Numerous lawsuits have been filed against the fentanyl manufacturers on behalf of patients who suffered an overdose from these products. Lawsuits have also been filed against doctors and medical facilities that inappropriately prescribed fentanyl products to patients, as well as against drug companies that illegally marketed fentanyl to doctors and patients.
Hydrocodone is a semi-synthetic version of the drug codeine. This medication is used for the treatment of patients with moderate to severe pain. The drug is one of the most commonly prescribed opioid painkillers in the U.S. Hydrocodone is marketed under a number of brand names, including Vicodin, Lortab, Lorcet, Maxidone, Norco, and Zydone. Hydrocodone is often prescribed in compound formulations along with other pain relievers, such as acetaminophen, ibuprofen, and aspirin. In 2013, the FDA recommended new rules for the prescription of hydrocodone because of the abuse and addiction potential of these medications.
Hydrocodone is a semi-synthetic version of the drug morphine. In addition to its generic versions, hydrocodone is also prescribed as Dilaudid, Hydromorph Contin, and other brand names. Hydrocodone is often used in hospitals because it can be dissolved in a very small quantity of water compared to morphine, making it extremely effective at treating severe pain when delivered intravenously. Because of differences in potency between hydromorphone and morphine and the similarities between the names of the two drugs, several cases of fatal overdoses in hospital settings have occurred because of a mix-up between the two drugs. As a result of these incidents, the FDA approved updated labels for morphine and hydromorphone drugs in 2011 to reduce confusion between the two medications.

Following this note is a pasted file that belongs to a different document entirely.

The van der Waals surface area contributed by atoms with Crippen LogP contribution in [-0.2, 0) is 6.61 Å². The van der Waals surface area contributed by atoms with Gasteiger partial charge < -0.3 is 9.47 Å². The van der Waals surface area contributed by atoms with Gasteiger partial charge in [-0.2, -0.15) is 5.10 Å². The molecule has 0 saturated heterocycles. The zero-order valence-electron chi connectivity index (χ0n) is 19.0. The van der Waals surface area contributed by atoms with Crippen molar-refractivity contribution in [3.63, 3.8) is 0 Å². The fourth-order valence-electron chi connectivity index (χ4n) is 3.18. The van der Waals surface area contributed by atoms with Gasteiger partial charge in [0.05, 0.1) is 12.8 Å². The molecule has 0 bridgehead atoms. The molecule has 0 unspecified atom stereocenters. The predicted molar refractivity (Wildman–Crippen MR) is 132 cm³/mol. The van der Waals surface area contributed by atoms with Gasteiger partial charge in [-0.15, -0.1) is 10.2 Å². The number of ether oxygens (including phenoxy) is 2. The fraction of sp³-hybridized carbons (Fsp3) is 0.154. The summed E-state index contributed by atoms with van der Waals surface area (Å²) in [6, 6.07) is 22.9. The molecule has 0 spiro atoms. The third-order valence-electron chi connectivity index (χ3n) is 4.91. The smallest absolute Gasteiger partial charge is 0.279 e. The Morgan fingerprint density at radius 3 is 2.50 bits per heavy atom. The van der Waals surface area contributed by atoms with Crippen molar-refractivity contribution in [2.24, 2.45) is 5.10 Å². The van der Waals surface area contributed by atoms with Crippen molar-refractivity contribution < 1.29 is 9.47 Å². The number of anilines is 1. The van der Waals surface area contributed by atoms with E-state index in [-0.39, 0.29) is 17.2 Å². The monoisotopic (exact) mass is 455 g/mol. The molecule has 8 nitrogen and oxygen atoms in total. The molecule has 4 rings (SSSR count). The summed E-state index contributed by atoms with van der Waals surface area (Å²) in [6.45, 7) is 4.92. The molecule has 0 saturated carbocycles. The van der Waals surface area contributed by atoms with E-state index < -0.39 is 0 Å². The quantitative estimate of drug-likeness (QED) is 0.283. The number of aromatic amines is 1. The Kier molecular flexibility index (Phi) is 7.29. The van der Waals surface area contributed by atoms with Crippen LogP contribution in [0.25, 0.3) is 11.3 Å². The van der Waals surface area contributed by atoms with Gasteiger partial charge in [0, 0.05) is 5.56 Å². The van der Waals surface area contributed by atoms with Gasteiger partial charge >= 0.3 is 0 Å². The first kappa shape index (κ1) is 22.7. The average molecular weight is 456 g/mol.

Meperidine (also known as pethidine) was the world’s first wholly synthetic opioid drug. In addition to its generic formulations, the drug is also sold under the brand name Demerol. For most of the 20th Century, meperidine was the opioid medication of choice for most doctors; at one point, the drug was prescribed for about 60% of cases of acute pain and 22% involving chronic or severe pain in which an opioid was used. Although it was once believed that meperidine was superior for pain relief and carried a lower risk of addiction than other opioid drugs, these ideas were later shown to be false. Today, meperidine is not commonly used in the U.S. because of its potential for drug interactions, which could lead to serotonin syndrome.